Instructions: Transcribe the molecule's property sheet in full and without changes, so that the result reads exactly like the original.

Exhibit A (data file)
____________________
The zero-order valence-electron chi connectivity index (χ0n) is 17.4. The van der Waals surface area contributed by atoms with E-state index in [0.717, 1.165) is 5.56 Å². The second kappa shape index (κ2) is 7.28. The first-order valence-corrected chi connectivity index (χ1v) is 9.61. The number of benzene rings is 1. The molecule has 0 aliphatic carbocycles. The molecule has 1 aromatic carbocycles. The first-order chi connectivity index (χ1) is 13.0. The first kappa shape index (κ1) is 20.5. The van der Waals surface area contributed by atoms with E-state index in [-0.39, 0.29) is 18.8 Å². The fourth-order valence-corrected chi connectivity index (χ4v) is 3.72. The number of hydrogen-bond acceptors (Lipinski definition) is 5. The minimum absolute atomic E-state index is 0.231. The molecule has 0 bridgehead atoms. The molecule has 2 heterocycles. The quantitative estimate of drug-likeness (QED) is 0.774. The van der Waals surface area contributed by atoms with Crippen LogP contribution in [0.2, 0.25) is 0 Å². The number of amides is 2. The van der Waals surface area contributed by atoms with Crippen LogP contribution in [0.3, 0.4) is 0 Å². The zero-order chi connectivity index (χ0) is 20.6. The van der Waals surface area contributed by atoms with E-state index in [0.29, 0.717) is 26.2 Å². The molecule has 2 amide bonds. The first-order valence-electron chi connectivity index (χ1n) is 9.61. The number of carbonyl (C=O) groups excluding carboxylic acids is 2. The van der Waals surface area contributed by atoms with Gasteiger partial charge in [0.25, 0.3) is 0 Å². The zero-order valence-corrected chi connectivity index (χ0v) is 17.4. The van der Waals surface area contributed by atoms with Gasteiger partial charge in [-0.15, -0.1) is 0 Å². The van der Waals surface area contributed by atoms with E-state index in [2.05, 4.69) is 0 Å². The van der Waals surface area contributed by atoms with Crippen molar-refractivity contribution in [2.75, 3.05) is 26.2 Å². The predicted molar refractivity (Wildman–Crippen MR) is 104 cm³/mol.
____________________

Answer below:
The zero-order valence-electron chi connectivity index (χ0n) is 17.4. The van der Waals surface area contributed by atoms with E-state index in [0.717, 1.165) is 5.56 Å². The second kappa shape index (κ2) is 7.28. The first-order valence-corrected chi connectivity index (χ1v) is 9.61. The number of benzene rings is 1. The molecule has 0 aliphatic carbocycles. The molecule has 1 aromatic carbocycles. The first-order chi connectivity index (χ1) is 13.0. The first kappa shape index (κ1) is 20.5. The van der Waals surface area contributed by atoms with E-state index in [-0.39, 0.29) is 18.8 Å². The fourth-order valence-corrected chi connectivity index (χ4v) is 3.72. The number of hydrogen-bond acceptors (Lipinski definition) is 5. The minimum absolute atomic E-state index is 0.231. The molecule has 0 bridgehead atoms. The molecule has 2 heterocycles. The quantitative estimate of drug-likeness (QED) is 0.774. The van der Waals surface area contributed by atoms with Crippen LogP contribution in [0.2, 0.25) is 0 Å². The number of amides is 2. The van der Waals surface area contributed by atoms with Crippen LogP contribution in [0.3, 0.4) is 0 Å². The zero-order chi connectivity index (χ0) is 20.6. The van der Waals surface area contributed by atoms with E-state index in [0.29, 0.717) is 26.2 Å². The molecule has 2 amide bonds. The first-order valence-electron chi connectivity index (χ1n) is 9.61. The number of carbonyl (C=O) groups excluding carboxylic acids is 2. The van der Waals surface area contributed by atoms with Gasteiger partial charge in [0.25, 0.3) is 0 Å². The zero-order valence-corrected chi connectivity index (χ0v) is 17.4. The van der Waals surface area contributed by atoms with Gasteiger partial charge in [-0.15, -0.1) is 0 Å². The van der Waals surface area contributed by atoms with E-state index in [2.05, 4.69) is 0 Å². The van der Waals surface area contributed by atoms with Crippen molar-refractivity contribution in [2.75, 3.05) is 26.2 Å². The predicted molar refractivity (Wildman–Crippen MR) is 104 cm³/mol.